4. When applying products, when is it better to use your finger rather than a brush?
It depends! Fingers can give more of a natural, rosy, fresh look. As long as the blusher formula is long lasting or water resistant, the result will be the same whichever tool is used. Two decades ago there was no choice when it came to brushes and makeup tools, that’s why I created my own, which I call my “power tools”. They are 12 essential brushes, and I still use them when I could use my hands.
5. What is the most unusual makeup request you have ever had?
Being a makeup artist, I’ve come across a lot of different style requests. Most of the time, guests come up with a picture of their favorite actress – the most popular right now is Kim Kardashian, and sometimes Audrey Hepburn. But the most unusual one for me was around Halloween time when this beautiful lady came to me with a picture of her dog and asked me to match its face – it was an unusual request, but I fulfilled it the best I could and she was very happy with the end result!
6. What is the biggest makeup “fail” you see women make?
The skin tone factor. Finding the right colour of concealer and foundation is very important, as balance is key. Too dark and you will look orange, and too light will turn your skin a grey colour. Also, make sure to balance the lip shade and eye shadow colour. Some of the biggest beauty fails have been when attempting to follow trends. When the results go wrong, you end up with over-plucked eyebrows, too much tan with pale foundation which creates an orange skin tone, overdoing the hair waves, noticeable contouring (without blending), over extended eyelashes (so they look like a fan), or messy extensions. A makeup artist should know when to stop – whether it’s blending, over-doing the eyes, or over-plucking the eyebrows.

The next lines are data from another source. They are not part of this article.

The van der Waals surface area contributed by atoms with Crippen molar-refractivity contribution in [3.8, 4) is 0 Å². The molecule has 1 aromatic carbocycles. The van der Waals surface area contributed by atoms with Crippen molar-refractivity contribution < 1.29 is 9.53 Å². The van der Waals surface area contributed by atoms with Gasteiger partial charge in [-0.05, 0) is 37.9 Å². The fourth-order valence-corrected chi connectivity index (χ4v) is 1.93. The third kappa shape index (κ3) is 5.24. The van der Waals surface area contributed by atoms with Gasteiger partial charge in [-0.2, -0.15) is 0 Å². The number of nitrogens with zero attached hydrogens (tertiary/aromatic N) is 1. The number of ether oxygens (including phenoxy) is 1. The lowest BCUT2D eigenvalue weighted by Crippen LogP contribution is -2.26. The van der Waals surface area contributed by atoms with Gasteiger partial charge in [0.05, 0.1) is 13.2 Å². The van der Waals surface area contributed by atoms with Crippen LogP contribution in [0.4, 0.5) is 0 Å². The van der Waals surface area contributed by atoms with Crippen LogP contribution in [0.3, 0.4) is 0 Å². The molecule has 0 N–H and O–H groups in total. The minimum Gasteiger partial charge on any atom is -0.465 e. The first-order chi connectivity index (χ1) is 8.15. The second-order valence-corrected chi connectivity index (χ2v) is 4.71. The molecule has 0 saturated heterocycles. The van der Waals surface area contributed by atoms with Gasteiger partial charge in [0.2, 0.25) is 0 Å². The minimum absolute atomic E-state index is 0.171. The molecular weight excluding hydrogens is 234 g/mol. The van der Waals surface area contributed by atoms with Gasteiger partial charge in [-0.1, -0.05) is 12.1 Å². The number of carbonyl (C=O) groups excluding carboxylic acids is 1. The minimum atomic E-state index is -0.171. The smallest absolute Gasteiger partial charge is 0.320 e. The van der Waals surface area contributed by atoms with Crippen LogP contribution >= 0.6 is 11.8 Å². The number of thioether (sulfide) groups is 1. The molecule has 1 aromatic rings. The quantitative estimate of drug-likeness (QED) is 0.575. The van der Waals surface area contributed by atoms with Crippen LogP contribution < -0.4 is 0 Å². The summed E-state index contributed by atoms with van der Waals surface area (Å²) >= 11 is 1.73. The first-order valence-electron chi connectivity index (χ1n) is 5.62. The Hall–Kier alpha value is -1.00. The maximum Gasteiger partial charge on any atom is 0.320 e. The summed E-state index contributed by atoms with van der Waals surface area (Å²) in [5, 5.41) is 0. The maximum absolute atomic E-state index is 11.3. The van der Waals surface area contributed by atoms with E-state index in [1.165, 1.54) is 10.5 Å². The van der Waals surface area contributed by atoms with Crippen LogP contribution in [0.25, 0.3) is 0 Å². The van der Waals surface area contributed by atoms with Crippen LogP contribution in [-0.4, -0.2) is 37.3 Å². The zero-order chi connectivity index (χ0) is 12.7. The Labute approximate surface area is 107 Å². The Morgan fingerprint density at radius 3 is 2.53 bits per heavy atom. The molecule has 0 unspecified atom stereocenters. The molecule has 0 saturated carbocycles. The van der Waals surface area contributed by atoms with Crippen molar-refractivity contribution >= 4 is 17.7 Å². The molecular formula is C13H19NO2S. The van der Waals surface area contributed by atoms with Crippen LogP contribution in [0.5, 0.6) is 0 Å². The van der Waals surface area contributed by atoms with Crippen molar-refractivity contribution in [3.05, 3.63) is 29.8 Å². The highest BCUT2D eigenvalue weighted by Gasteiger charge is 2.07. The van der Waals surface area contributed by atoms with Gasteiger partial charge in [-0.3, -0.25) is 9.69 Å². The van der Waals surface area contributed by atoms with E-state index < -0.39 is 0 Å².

7. In your opinion, which famous celebrity gets their makeup right, and who gets it wrong?
Most celebrities make a good job of their makeup and very few have mishaps. Everybody knows the Kardashian clan nowadays, and being a “smokey eye queen”, I can relate to their look. The most important thing is to make sure the selection of foundation, concealer, and powder blend well, otherwise you will have a disaster like Angeline Jolie, Nicole Kidman, Sarah Jessica Parker, and Sharon Stone. These girls have been known to get it wrong in the past.
8. What do you think about makeup tattoos? For or against?
This topic is one of my favourites and I say, why not “wake up with makeup”? Makeup tattoos are a great help for eyebrows, lips, and up and down eyeliner because you don’t have to worry about applying it every day. A word of caution – hygiene, natural pigment, tattoo artist, and consultation are very important factors to consider if you go down this route. Always look for a reputable place.
9. What is your favourite brand of makeup and why?
As a makeup artist you can’t limit yourself to only one brand, so while I use my own NQ brand of customised foundations, concealers, and brushes, I love to use MAC products which offer a great range of variety and prices. Bobbi Brown is another one of my favourites, I love Chanel for its ingredients, and Smashbox and Urban Decay are great brands too.